Jonas: I'd love to see some more of that data you mentioned. Why haven't the big companies bought up this research first?

Eric: No problem, we can send you over lots of data. I think generally the industry is focused on biotic factors that affect crop yield, like weeds, insects and diseases. The benefits resulting from such traits have been great for farmers and global food production, but our focus is on abiotic stress factors like drought heat, salinity and heat, which affect crops as well. In fact these types of stresses account for the majority of agricultural yield losses, it's a huge opportunity. And we are licensing these traits to many partners, so over the last few years interest has really grown in this area, especially because of the excellent field trial data our traits are generating.

Jonas: I'm looking forward to that data. Quick question about Sonova: The Omega-6 oil is just so different from the rest of your portfolio. Care to give a bit of background?

Eric: We wholly own Sonova, it's high in gamma linolenic acid (NYSEMKT:GLA), an essential fatty acid with similar health benefits like the Omega 3s. But conventional sources of GLA have always been very expensive. We produce GLA in safflower plants which yield 65% GLA, that's much higher than the 10-20% of other plant sources which also yield less oil per acre. This means that the cost of GLA from us is much lower than from competitive sources, and we still have good margins on it. So we are making a vital nutrient for good health a whole lot cheaper while freeing up a disproportionate amount of farmland. These are things I've always thought fit well with our company's goals.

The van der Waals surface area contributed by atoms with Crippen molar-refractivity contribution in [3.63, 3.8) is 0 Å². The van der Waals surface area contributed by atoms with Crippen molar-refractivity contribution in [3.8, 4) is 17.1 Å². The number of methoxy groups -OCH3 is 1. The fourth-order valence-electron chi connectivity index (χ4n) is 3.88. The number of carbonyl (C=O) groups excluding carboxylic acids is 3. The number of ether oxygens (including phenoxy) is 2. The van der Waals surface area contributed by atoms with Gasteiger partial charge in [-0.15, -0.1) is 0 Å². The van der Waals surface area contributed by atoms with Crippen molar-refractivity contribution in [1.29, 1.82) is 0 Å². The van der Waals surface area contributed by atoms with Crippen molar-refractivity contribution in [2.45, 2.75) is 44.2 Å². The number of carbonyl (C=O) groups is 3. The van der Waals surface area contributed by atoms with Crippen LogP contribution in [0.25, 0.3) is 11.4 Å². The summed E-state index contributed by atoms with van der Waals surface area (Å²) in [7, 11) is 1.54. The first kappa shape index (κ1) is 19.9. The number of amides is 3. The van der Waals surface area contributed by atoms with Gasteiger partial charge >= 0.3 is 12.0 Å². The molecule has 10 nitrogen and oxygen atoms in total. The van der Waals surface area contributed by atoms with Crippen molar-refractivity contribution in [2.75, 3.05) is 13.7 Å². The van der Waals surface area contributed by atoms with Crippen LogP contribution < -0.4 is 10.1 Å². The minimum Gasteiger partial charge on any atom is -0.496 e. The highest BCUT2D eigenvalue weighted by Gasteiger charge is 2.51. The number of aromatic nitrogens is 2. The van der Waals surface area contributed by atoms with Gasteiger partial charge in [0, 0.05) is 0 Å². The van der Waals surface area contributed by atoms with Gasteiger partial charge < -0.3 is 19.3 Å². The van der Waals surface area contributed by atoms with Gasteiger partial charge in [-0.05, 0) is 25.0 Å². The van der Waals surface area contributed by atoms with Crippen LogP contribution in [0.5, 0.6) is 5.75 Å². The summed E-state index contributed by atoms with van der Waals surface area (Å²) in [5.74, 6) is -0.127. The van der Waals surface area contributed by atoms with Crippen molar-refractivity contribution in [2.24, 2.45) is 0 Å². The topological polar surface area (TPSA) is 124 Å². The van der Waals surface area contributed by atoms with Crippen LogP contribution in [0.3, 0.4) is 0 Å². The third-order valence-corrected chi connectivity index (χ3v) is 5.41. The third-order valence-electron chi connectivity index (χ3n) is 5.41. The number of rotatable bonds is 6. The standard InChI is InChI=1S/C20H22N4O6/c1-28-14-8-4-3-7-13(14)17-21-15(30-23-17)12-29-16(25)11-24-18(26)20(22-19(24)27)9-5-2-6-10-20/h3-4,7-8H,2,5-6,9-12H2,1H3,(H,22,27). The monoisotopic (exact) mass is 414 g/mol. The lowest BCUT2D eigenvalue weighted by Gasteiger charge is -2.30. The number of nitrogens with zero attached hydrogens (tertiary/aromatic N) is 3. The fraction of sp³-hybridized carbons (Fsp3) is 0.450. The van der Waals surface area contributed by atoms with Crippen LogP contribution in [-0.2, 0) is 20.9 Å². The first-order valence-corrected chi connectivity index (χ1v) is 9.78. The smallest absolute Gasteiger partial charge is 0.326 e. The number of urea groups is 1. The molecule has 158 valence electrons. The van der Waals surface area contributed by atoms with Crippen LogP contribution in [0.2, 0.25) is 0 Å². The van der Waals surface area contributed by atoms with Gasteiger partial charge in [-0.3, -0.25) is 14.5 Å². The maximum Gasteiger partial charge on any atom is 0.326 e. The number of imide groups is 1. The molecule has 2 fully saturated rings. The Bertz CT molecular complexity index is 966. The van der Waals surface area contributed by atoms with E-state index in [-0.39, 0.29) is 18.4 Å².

Steve: Right now it's being sold for example by GNC, they have it in 6 to 8 of their products already.

Jonas: What do you sort of see as the market opportunity, and are there any regulatory approvals still necessary?

Steve: So the GLA market size is roughly $50 to $100 million per year, it's hard to say but those are about the numbers. A part of it is of course supplements, but there's also a very big market for use in pet food, and we've applied for the necessary approvals to enter that market.

Jonas: When could we expect to hear back on that?